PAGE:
How Bartenders Steal & How We Catch Them

BARTENDER THEFT: Bar Theft, Palming Stolen Money, Stolen Money to Tip Jar, Underage Drinking, Dram Shop Concerns

March 3, 2014 18:35 by administrator

BARTENDER THEFT: Bar Theft, Palming Stolen Money, Stolen Money to Tip Jar, Underage Drinking, Dram Shop Concerns


Bartender Summary

The agent observed the following bartenders the evening of June 30th:

-Indoor Bar

·       Xxxxx: Caucasian male, 6’2”, medium build, short dark hair


·       Xxxxx: Caucasian male, 6’0”, medium build, short dark hair  

-Near Bar

·       Bartender 3: Caucasian male, 6’1”, medium build, short spiked brown hair  

·       Bartender 4: Caucasian male, 6’2”, medium build, short dark hair  

The agent initially approached the nearer of the two outdoor  bars at 7:17.  At that time, all three bartenders were doing their best to keep up with the demand, but from the moment the agent walked in, it was obvious that they were beyond the limit of how much business they could keep up with.  And while both of them were working gamely to do all that they could, it was six minutes before one of them was able to get to a given guest after her arrival.

This was not an isolated incident either, as the experience was typical of the average guest.  Even so, after initially speaking to the agent at 17:23, Bartender 3 was able to present the ordered beverage a mere two minutes later.  Though  it  is worth noting that no beverage napkins were used by either bartender at any point.  Of some additional concern, the agent noted that the bartender never actually rang the order in.  Rather, he approached the POS, and registered a flurry of screen touches that ultimately culminated in a “No sale” screen and the cash being split between the register and tip jar.  Again, this experience was sadly typical.  (see photo below from 8:20).

In addition to multiple “No sale” ring-ins, the agent also witnessed another common practice effective for hiding cash theft:  rather than create and close out each individual order, both Bartenders 3 and 4 had a tendency to leave a tab open at all times, which they would add drinks to and apply cash payments to repeatedly without closing out.  In addition to making the cash sales record a confused jumble, this also gives a readout less than a centimeter in size stating the change due back to the guest. Obviously, in a bar where the nearest guest is ten feet away, this is a serious problem.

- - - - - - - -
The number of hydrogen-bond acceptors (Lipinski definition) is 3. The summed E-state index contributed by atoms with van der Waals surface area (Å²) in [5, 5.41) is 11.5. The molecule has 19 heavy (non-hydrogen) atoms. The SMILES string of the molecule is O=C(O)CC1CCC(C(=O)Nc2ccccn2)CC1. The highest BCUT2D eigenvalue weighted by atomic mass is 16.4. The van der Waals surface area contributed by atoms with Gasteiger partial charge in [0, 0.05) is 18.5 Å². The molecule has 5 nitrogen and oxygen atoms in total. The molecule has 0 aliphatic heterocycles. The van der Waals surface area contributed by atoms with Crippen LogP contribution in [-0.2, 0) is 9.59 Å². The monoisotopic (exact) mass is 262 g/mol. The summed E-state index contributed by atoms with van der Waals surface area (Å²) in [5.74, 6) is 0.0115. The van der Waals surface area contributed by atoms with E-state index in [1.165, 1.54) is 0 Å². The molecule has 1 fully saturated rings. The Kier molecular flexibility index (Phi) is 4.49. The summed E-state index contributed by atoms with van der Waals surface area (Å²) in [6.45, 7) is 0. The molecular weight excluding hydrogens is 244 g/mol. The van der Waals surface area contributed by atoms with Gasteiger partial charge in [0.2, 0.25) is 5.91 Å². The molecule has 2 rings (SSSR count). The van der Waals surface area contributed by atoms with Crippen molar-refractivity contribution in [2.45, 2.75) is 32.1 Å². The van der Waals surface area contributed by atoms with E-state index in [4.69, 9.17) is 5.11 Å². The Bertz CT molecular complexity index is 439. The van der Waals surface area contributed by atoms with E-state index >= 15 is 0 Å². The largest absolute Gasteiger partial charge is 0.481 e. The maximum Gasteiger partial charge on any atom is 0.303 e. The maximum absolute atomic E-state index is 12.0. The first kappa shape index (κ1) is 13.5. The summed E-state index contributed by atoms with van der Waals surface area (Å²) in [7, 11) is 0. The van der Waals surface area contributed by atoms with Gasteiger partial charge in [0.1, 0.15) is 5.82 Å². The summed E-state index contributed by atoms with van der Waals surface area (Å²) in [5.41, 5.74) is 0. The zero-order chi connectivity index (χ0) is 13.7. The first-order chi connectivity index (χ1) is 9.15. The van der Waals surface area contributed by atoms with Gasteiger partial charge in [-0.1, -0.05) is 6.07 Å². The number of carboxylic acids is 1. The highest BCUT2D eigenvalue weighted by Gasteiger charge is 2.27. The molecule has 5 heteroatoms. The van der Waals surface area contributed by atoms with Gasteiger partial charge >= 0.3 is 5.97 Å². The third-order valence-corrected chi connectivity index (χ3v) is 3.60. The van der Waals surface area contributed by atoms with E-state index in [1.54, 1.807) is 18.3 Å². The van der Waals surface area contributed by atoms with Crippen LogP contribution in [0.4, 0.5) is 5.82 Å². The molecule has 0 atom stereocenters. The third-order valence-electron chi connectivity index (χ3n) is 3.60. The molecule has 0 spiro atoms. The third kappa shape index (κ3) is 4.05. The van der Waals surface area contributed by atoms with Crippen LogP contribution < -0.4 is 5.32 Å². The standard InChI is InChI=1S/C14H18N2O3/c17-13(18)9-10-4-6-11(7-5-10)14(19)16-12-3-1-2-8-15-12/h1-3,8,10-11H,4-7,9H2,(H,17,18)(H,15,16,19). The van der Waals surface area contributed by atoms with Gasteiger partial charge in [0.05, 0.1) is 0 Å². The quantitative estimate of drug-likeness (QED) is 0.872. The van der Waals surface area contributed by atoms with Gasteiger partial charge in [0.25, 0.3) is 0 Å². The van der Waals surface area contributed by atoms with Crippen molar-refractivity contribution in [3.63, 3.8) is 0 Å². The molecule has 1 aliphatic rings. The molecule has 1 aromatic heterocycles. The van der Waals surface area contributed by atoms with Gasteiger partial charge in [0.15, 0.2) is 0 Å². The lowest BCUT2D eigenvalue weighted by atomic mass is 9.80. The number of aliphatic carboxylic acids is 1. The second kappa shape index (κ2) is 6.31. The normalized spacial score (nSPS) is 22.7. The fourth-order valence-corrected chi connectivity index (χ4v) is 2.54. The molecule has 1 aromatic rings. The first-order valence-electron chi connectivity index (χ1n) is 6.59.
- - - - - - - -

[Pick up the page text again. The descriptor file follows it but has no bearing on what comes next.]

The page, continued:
Yet two additional methods of outright theft were observed.  At 8:07, Bartender 3 received a drink order and a stack of bills with a suggestion to “keep the change.”  Rather than ring the order in, Bartender 3 held onto it, palmed in one of his hands while going about stocking work, until he eventually dropped it directly in the tip jar.

Similarly, at 8:34, Bartender 4 poured two draft beers for a guest, quoted her a price of $10, then went to the POS, and rang it in for a single draft, pressing the cash button as quickly as possible so that the large “$5.00” display was visible for only a fraction of a second, and then dropped the remainder and tip in the tip jar.

Each of these theft methods relies on quoting a price, waiting for the guest to present cash, and then ringing in something unorthodox to disguise the theft of the overage.

One practice that would go a long way to eliminating these practices would be to insist that bartenders announce the price only after having rung in the items.  This would at least make the practices above more difficult, but the fact that bartenders feel free to just ring in “No sales” and drop in cash means that they are stealing with impunity.  A good way to address this problem would be to have surprise cash drawer changes at random and unannounced times, making it easy for management to prove that some bartenders have impossible overages.  Also, since theft was consistently observed only at the outdoor bars, this would be a way of extending management’s control over the satellite bars that seem to operate with a sense of impunity.